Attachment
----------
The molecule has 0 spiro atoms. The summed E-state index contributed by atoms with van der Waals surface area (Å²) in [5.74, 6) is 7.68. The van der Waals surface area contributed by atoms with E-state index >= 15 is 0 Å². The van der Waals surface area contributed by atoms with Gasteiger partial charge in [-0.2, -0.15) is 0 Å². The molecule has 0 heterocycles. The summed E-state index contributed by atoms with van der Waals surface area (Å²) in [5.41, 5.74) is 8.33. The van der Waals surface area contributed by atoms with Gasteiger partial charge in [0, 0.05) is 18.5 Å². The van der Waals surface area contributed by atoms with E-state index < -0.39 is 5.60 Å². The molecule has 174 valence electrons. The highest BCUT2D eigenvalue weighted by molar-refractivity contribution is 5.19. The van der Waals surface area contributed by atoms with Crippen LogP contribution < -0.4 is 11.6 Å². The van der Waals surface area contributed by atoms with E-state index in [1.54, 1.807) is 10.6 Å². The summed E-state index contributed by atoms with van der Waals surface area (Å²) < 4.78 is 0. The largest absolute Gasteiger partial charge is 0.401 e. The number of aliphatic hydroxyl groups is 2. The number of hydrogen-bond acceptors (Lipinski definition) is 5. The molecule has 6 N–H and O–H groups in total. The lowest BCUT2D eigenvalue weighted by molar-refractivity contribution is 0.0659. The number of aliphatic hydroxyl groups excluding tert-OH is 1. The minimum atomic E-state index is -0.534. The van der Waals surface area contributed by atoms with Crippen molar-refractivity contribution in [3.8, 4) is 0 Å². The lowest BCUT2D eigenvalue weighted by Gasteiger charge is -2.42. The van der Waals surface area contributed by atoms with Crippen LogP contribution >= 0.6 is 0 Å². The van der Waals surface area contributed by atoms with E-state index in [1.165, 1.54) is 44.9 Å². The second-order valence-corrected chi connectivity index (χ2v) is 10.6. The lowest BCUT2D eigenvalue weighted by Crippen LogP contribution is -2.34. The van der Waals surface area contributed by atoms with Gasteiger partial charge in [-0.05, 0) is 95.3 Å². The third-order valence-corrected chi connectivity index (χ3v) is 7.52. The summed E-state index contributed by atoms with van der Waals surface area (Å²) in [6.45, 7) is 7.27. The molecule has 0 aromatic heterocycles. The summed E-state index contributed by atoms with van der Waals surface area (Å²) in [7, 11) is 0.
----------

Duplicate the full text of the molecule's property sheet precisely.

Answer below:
The molecule has 0 spiro atoms. The summed E-state index contributed by atoms with van der Waals surface area (Å²) in [5.74, 6) is 7.68. The van der Waals surface area contributed by atoms with E-state index >= 15 is 0 Å². The van der Waals surface area contributed by atoms with Gasteiger partial charge in [-0.2, -0.15) is 0 Å². The molecule has 0 heterocycles. The summed E-state index contributed by atoms with van der Waals surface area (Å²) in [5.41, 5.74) is 8.33. The van der Waals surface area contributed by atoms with Gasteiger partial charge in [0, 0.05) is 18.5 Å². The van der Waals surface area contributed by atoms with E-state index < -0.39 is 5.60 Å². The molecule has 174 valence electrons. The highest BCUT2D eigenvalue weighted by molar-refractivity contribution is 5.19. The van der Waals surface area contributed by atoms with Crippen LogP contribution < -0.4 is 11.6 Å². The van der Waals surface area contributed by atoms with E-state index in [1.54, 1.807) is 10.6 Å². The summed E-state index contributed by atoms with van der Waals surface area (Å²) < 4.78 is 0. The largest absolute Gasteiger partial charge is 0.401 e. The number of aliphatic hydroxyl groups is 2. The number of hydrogen-bond acceptors (Lipinski definition) is 5. The molecule has 6 N–H and O–H groups in total. The lowest BCUT2D eigenvalue weighted by molar-refractivity contribution is 0.0659. The number of aliphatic hydroxyl groups excluding tert-OH is 1. The minimum atomic E-state index is -0.534. The van der Waals surface area contributed by atoms with Crippen molar-refractivity contribution in [3.8, 4) is 0 Å². The lowest BCUT2D eigenvalue weighted by Gasteiger charge is -2.42. The van der Waals surface area contributed by atoms with Crippen LogP contribution >= 0.6 is 0 Å². The van der Waals surface area contributed by atoms with E-state index in [1.165, 1.54) is 44.9 Å². The second-order valence-corrected chi connectivity index (χ2v) is 10.6. The lowest BCUT2D eigenvalue weighted by Crippen LogP contribution is -2.34. The van der Waals surface area contributed by atoms with Gasteiger partial charge in [-0.05, 0) is 95.3 Å². The third-order valence-corrected chi connectivity index (χ3v) is 7.52. The summed E-state index contributed by atoms with van der Waals surface area (Å²) in [6.45, 7) is 7.27. The molecule has 0 aromatic heterocycles. The summed E-state index contributed by atoms with van der Waals surface area (Å²) in [7, 11) is 0.